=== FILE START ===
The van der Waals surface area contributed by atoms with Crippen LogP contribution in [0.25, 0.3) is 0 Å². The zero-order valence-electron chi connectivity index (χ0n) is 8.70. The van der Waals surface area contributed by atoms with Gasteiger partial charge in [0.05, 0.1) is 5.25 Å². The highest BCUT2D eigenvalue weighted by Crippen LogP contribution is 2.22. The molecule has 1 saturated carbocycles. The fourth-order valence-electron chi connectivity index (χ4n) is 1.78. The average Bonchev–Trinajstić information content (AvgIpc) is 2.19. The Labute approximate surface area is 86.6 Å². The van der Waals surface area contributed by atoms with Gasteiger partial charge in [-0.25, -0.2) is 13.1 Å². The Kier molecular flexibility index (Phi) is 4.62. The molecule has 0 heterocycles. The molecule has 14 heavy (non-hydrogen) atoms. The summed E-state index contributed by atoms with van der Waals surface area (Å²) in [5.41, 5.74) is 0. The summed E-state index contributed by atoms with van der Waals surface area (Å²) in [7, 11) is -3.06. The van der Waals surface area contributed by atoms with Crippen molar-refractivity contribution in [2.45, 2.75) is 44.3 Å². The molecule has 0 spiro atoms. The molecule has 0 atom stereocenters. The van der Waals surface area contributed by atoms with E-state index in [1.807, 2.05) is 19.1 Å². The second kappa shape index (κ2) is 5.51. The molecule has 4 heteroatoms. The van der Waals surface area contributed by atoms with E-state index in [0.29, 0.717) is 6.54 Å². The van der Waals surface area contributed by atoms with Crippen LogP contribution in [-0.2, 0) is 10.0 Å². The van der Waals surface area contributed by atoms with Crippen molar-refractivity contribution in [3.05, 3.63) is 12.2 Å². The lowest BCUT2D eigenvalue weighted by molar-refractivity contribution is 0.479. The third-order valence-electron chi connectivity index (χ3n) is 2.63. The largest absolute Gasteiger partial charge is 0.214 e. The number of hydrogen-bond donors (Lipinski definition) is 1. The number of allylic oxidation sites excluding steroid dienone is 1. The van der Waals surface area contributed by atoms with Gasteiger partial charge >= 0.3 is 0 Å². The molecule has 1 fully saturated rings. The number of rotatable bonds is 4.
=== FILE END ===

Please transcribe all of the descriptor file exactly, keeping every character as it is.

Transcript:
The van der Waals surface area contributed by atoms with Crippen LogP contribution in [0.25, 0.3) is 0 Å². The zero-order valence-electron chi connectivity index (χ0n) is 8.70. The van der Waals surface area contributed by atoms with Gasteiger partial charge in [0.05, 0.1) is 5.25 Å². The highest BCUT2D eigenvalue weighted by Crippen LogP contribution is 2.22. The molecule has 1 saturated carbocycles. The fourth-order valence-electron chi connectivity index (χ4n) is 1.78. The average Bonchev–Trinajstić information content (AvgIpc) is 2.19. The Labute approximate surface area is 86.6 Å². The van der Waals surface area contributed by atoms with Gasteiger partial charge in [-0.25, -0.2) is 13.1 Å². The Kier molecular flexibility index (Phi) is 4.62. The molecule has 0 heterocycles. The molecule has 14 heavy (non-hydrogen) atoms. The summed E-state index contributed by atoms with van der Waals surface area (Å²) in [5.41, 5.74) is 0. The summed E-state index contributed by atoms with van der Waals surface area (Å²) in [7, 11) is -3.06. The van der Waals surface area contributed by atoms with Crippen molar-refractivity contribution in [2.45, 2.75) is 44.3 Å². The molecule has 0 spiro atoms. The molecule has 0 atom stereocenters. The van der Waals surface area contributed by atoms with E-state index in [1.807, 2.05) is 19.1 Å². The second kappa shape index (κ2) is 5.51. The molecule has 4 heteroatoms. The van der Waals surface area contributed by atoms with E-state index in [0.29, 0.717) is 6.54 Å². The van der Waals surface area contributed by atoms with Crippen LogP contribution in [-0.2, 0) is 10.0 Å². The van der Waals surface area contributed by atoms with Crippen molar-refractivity contribution in [3.05, 3.63) is 12.2 Å². The lowest BCUT2D eigenvalue weighted by molar-refractivity contribution is 0.479. The third-order valence-electron chi connectivity index (χ3n) is 2.63. The largest absolute Gasteiger partial charge is 0.214 e. The number of hydrogen-bond donors (Lipinski definition) is 1. The number of allylic oxidation sites excluding steroid dienone is 1. The van der Waals surface area contributed by atoms with Gasteiger partial charge >= 0.3 is 0 Å². The molecule has 1 fully saturated rings. The number of rotatable bonds is 4.